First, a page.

Bonciani borrowed all the best of the plants on the terrace, to make what he called a ‘prospettiva’ at the door of the hotel. A young girl yesterday in my room made the rather singular remark, ‘How hard it must be for people to die while the festas are going on!’ To which Edwige replied, ‘It does not make any difference; people have to die just the same. But there will never be such another festa for a hundred years. I suppose then there will be a centennial because now people have centennials for everything; but we shall not be here to see it.’ She sighed at the idea that we should not see the centennial of the Duomo, then her face suddenly brightened and she said, ‘But perhaps they have centennials in the other world. And perhaps we shall see it if we have a good place there.’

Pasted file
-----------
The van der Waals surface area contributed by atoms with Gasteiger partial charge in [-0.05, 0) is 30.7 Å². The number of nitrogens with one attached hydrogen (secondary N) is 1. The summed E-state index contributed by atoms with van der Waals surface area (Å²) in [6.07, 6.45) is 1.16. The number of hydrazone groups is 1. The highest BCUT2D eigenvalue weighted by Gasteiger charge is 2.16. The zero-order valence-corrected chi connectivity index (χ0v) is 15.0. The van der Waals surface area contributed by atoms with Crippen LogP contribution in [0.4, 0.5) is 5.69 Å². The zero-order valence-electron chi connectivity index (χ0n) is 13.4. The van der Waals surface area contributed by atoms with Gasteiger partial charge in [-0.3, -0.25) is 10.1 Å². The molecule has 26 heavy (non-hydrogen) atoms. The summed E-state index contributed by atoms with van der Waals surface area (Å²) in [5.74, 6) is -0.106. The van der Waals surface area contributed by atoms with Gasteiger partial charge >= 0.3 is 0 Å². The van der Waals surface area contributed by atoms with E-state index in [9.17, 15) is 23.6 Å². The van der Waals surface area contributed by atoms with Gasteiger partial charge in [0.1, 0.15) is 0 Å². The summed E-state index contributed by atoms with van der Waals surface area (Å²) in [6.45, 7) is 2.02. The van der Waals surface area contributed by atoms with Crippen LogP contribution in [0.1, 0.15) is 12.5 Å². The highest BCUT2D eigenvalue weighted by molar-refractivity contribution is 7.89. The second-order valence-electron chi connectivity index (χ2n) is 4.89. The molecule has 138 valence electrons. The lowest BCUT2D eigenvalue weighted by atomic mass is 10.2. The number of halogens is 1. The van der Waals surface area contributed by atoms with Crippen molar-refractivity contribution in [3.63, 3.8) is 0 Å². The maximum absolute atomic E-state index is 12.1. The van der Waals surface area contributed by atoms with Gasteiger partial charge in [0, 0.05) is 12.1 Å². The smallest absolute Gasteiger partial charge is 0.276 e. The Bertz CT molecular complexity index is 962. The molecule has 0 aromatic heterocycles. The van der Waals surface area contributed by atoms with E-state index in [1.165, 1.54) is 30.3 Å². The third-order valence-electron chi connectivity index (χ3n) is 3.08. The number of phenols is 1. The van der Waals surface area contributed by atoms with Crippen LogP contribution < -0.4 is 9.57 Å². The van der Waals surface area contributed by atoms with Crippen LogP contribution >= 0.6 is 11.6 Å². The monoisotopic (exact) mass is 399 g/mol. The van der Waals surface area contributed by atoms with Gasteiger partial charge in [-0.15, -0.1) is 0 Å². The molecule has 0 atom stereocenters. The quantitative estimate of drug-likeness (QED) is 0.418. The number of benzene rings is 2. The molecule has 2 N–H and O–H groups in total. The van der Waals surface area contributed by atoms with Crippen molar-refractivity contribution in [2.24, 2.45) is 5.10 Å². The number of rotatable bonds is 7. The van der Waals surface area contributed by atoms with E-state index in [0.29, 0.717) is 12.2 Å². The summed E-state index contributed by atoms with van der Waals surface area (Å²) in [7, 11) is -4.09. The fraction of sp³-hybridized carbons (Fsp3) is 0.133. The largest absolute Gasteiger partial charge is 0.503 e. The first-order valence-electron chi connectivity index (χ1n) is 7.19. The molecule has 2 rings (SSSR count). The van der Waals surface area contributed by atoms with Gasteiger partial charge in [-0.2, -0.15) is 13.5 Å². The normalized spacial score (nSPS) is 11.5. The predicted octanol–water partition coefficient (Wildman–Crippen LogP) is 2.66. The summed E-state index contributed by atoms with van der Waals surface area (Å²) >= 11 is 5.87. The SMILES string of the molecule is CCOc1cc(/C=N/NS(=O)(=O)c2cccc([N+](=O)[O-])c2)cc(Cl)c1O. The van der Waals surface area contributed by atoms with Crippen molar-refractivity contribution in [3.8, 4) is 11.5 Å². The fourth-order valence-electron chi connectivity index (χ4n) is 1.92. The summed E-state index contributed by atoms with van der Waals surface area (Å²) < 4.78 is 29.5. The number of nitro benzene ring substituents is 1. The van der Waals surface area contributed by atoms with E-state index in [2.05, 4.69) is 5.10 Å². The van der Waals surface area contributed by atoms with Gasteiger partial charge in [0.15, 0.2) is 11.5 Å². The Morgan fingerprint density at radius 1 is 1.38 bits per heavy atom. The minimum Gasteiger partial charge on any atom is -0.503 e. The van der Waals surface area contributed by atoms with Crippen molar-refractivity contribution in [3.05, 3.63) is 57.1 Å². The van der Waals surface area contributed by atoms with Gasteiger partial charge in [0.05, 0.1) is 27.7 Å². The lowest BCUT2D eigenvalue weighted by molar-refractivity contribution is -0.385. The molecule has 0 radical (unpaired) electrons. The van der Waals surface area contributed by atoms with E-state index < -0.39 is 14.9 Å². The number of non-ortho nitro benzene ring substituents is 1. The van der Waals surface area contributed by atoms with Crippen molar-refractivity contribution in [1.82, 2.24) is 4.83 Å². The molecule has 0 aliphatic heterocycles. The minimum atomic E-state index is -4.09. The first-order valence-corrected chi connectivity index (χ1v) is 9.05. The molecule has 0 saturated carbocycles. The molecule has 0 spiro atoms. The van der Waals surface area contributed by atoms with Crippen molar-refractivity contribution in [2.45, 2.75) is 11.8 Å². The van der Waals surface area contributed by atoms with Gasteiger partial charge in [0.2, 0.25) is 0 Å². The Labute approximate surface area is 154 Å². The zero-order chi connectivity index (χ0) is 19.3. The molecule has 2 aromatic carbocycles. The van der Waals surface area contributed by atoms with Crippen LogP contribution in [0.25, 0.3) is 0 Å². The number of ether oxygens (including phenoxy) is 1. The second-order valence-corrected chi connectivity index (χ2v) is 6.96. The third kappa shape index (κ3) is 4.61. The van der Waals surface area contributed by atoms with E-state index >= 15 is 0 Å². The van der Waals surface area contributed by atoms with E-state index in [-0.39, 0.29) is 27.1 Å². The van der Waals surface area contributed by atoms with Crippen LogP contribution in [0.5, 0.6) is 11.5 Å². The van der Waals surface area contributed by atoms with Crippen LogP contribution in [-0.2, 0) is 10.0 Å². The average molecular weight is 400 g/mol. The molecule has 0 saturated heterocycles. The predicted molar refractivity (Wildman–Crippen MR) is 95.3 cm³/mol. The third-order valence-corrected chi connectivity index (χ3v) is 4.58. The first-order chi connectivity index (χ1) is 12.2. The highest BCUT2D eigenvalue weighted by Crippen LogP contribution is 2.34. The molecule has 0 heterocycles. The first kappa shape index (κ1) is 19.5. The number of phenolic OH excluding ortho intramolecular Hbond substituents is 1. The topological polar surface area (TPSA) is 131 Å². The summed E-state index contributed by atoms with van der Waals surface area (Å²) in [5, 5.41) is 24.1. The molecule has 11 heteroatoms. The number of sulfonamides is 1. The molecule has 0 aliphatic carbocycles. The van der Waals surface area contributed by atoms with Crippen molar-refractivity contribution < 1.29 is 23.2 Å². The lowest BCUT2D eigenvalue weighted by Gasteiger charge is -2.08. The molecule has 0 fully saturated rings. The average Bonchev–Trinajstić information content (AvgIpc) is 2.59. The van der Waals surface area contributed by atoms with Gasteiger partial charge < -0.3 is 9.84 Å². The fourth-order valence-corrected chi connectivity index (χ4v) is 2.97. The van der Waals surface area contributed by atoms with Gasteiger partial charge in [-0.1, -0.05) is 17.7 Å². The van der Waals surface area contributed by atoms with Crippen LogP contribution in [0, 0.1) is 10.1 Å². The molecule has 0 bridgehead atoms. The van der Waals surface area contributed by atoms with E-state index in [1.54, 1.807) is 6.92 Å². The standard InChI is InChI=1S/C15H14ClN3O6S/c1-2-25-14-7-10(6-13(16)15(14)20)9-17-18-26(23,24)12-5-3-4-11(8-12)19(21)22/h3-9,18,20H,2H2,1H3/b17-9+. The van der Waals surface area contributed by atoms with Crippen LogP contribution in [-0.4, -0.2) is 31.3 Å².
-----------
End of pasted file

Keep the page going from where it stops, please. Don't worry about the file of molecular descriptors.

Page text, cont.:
The Statue of Lorenzo de’ Medici by James Ernest Nesmith 21/12/2010

Posted by florencecapital in Uncategorized.
Tags: , , , , , ,
add a comment

James Ernest Nesmith (obit 1898) was a nineteenth-century New England poet. This poem was published in 1894 in Philoctetes and Other Poems and Sonnets.

Mark me how still I am – The sound of feet

Unnumbered echoing through this vaulted hall,

Or voices harsh, on me unheeded fall,

Placed high in my memorial niche and seat,

In cold and marble meditation meet

Among proud tombs and pomp funereal

Of rich sarcophagi and sculptured wall,

In death’s elaborate elect retreat.

I was a Prince, this monument was wrought

That I in honor might eternal stand;

In vain, subdued by Buonarroti’s hand.

The conscious stone is pregnant with his thought;

He to this brooding rock his fame devised,

And he, not I, is here immortalized.